At the end of this story, which was life in middle-age for Job, he learned that all hardships aren’t because of errors on our part. He learned that the bad things which happened were not penal(ties), but that some were just righteous suffering.

Don’t Always Equate Suffering with God’s Disfavor. That’s a mistake.

In this case, problems were something God had allowed in order to further purify an already-good man. And all this, because Job truly trusted God (in spite of the harsh treatment that season of life had dealt Job), was meant to to deepen Job’s faith and to prepare him to receive the double-blessings God was soon to provide him.
These blessings were coming and, had Job’s heart not been purified, they have changed him for the worse or made him into another person. (We’ve seen that happen to some people). By going through the lowest of lows at this time in his life, Job was soon going to be spiritually-prepared, ready, to receive enormous blessings in life. But first he had to pass the testing of his faith.

Practically speaking, what is the point?

The practical point of this verse is that God allows us to question (to argue our ways before Him) because He knows we are working with only half of the facts. But the missing facts should be replaced by faith in God’s goodness. And we should trust in God’s Character, even if He allows otherwise horrible things to happen, because He always intends it for good.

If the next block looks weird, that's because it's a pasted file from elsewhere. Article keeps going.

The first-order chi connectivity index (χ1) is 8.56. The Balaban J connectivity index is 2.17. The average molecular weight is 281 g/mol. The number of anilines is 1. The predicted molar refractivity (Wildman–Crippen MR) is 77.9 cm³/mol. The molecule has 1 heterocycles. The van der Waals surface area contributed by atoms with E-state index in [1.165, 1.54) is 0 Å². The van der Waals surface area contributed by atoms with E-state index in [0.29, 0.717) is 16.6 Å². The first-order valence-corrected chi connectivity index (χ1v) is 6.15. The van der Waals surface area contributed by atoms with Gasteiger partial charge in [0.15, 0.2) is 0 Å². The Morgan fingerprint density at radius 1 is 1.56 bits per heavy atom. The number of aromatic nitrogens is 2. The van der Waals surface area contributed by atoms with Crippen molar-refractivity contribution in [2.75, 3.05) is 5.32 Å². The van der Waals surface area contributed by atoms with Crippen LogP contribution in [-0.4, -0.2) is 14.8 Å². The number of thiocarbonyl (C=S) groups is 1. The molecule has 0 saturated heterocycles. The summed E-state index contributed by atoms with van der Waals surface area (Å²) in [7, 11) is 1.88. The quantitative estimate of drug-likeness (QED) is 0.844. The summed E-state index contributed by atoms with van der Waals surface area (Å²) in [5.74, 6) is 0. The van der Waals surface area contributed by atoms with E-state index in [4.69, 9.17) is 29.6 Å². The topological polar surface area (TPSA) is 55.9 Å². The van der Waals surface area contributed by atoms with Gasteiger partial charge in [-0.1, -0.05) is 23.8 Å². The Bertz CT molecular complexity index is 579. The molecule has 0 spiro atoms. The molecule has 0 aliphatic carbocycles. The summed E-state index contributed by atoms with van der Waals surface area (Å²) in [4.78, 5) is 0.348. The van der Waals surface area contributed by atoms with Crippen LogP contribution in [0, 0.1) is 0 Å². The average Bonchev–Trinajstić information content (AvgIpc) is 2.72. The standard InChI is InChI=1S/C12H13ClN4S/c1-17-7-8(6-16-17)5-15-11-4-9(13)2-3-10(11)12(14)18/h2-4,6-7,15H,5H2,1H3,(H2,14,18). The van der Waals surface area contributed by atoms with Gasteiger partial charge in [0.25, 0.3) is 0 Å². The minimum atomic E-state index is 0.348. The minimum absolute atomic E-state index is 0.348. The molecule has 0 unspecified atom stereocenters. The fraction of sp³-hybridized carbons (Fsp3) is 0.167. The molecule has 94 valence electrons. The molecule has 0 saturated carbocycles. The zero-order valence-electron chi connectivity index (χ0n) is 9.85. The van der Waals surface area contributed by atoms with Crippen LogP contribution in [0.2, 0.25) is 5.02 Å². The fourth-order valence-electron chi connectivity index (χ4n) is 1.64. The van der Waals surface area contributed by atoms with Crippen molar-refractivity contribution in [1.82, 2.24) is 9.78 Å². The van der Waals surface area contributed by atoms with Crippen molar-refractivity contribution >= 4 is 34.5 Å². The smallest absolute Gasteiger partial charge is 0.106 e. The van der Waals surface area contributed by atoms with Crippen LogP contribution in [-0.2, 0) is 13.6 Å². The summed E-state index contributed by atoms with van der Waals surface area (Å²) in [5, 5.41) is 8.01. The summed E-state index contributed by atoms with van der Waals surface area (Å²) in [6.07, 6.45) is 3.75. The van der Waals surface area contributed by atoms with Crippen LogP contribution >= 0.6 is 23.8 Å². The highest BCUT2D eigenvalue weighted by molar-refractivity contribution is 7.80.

So we can question WHY and WHAT He is doing, but we should never question “THAT” He is well within His authority to do whatever it is He does.

In acknowledgement of this, Job later says “I know that you can do anything, and no one can stop you. You (God) asked, ‘Who is this that questions my wisdom with such ignorance?’ It is I—and I was talking about things I knew nothing about, things far too wonderful for me.” God then blessed Job beyond his wildest dreams.
The moral of the story is to trust God, no matter what, and feel free to talk to Him about what is happening and how you feel, just don’t accuse Him of wrongdoing or bad motives, or question His “right” to do what He pleases. Everything He does is meant to work out for our good (New Testament, Romans 8:28-38) and is designed to give us a better hope and future (Old Testament, Jeremiah 29:11-13).
Read this story’s exciting conclusion in Job 42:12ff.